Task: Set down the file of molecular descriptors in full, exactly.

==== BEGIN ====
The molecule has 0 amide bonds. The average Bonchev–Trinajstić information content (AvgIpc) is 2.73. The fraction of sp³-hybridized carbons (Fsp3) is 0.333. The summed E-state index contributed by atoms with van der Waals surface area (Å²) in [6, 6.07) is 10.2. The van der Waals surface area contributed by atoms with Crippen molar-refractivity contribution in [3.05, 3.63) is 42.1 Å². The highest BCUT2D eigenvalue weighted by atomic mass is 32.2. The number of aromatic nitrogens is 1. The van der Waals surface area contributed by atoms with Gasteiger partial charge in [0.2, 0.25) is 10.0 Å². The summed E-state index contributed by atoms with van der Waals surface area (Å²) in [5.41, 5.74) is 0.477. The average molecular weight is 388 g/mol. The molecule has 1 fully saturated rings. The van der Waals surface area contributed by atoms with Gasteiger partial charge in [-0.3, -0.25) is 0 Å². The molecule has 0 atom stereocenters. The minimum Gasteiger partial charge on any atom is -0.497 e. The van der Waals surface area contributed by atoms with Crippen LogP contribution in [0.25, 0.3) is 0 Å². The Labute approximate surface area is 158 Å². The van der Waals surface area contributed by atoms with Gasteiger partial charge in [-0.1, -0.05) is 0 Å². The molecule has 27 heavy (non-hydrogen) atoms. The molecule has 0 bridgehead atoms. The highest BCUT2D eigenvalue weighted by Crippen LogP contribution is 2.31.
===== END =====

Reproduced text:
The molecule has 0 amide bonds. The average Bonchev–Trinajstić information content (AvgIpc) is 2.73. The fraction of sp³-hybridized carbons (Fsp3) is 0.333. The summed E-state index contributed by atoms with van der Waals surface area (Å²) in [6, 6.07) is 10.2. The van der Waals surface area contributed by atoms with Crippen molar-refractivity contribution in [3.05, 3.63) is 42.1 Å². The highest BCUT2D eigenvalue weighted by atomic mass is 32.2. The number of aromatic nitrogens is 1. The van der Waals surface area contributed by atoms with Gasteiger partial charge in [0.2, 0.25) is 10.0 Å². The summed E-state index contributed by atoms with van der Waals surface area (Å²) in [5.41, 5.74) is 0.477. The average molecular weight is 388 g/mol. The molecule has 1 fully saturated rings. The van der Waals surface area contributed by atoms with Gasteiger partial charge in [-0.3, -0.25) is 0 Å². The molecule has 0 atom stereocenters. The minimum Gasteiger partial charge on any atom is -0.497 e. The van der Waals surface area contributed by atoms with Crippen LogP contribution in [0.25, 0.3) is 0 Å². The Labute approximate surface area is 158 Å². The van der Waals surface area contributed by atoms with Gasteiger partial charge in [-0.1, -0.05) is 0 Å². The molecule has 27 heavy (non-hydrogen) atoms. The molecule has 0 bridgehead atoms. The highest BCUT2D eigenvalue weighted by Crippen LogP contribution is 2.31.